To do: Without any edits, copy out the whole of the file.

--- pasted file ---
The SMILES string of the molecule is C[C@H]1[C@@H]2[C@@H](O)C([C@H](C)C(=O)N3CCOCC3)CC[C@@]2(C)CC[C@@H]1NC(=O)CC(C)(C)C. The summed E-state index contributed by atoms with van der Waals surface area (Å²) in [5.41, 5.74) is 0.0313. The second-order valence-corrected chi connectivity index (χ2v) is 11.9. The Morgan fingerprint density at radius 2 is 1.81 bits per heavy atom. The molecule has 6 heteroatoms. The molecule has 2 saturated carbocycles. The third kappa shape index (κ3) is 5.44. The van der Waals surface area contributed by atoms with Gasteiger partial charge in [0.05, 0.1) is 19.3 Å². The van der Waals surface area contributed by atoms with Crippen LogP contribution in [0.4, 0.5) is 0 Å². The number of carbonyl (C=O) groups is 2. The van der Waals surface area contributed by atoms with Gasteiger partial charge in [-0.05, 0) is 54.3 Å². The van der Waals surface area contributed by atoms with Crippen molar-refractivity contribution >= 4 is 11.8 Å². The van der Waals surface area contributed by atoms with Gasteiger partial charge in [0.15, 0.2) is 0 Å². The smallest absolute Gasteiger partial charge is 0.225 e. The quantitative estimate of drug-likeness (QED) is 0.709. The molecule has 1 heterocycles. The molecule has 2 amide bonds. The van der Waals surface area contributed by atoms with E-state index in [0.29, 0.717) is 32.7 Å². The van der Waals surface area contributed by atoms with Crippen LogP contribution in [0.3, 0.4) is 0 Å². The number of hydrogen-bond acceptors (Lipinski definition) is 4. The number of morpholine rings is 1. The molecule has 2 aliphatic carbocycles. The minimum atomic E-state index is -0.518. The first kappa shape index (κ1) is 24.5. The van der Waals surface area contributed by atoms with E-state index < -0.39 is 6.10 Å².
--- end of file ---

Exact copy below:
The SMILES string of the molecule is C[C@H]1[C@@H]2[C@@H](O)C([C@H](C)C(=O)N3CCOCC3)CC[C@@]2(C)CC[C@@H]1NC(=O)CC(C)(C)C. The summed E-state index contributed by atoms with van der Waals surface area (Å²) in [5.41, 5.74) is 0.0313. The second-order valence-corrected chi connectivity index (χ2v) is 11.9. The Morgan fingerprint density at radius 2 is 1.81 bits per heavy atom. The molecule has 6 heteroatoms. The molecule has 2 saturated carbocycles. The third kappa shape index (κ3) is 5.44. The van der Waals surface area contributed by atoms with Gasteiger partial charge in [0.05, 0.1) is 19.3 Å². The van der Waals surface area contributed by atoms with Crippen LogP contribution in [0.4, 0.5) is 0 Å². The number of carbonyl (C=O) groups is 2. The van der Waals surface area contributed by atoms with Gasteiger partial charge in [-0.05, 0) is 54.3 Å². The van der Waals surface area contributed by atoms with Crippen molar-refractivity contribution >= 4 is 11.8 Å². The van der Waals surface area contributed by atoms with Gasteiger partial charge in [0.15, 0.2) is 0 Å². The smallest absolute Gasteiger partial charge is 0.225 e. The quantitative estimate of drug-likeness (QED) is 0.709. The molecule has 1 heterocycles. The molecule has 2 amide bonds. The van der Waals surface area contributed by atoms with E-state index in [0.29, 0.717) is 32.7 Å². The van der Waals surface area contributed by atoms with Crippen LogP contribution in [0.3, 0.4) is 0 Å². The number of hydrogen-bond acceptors (Lipinski definition) is 4. The number of morpholine rings is 1. The molecule has 2 aliphatic carbocycles. The minimum atomic E-state index is -0.518. The first kappa shape index (κ1) is 24.5. The van der Waals surface area contributed by atoms with E-state index < -0.39 is 6.10 Å².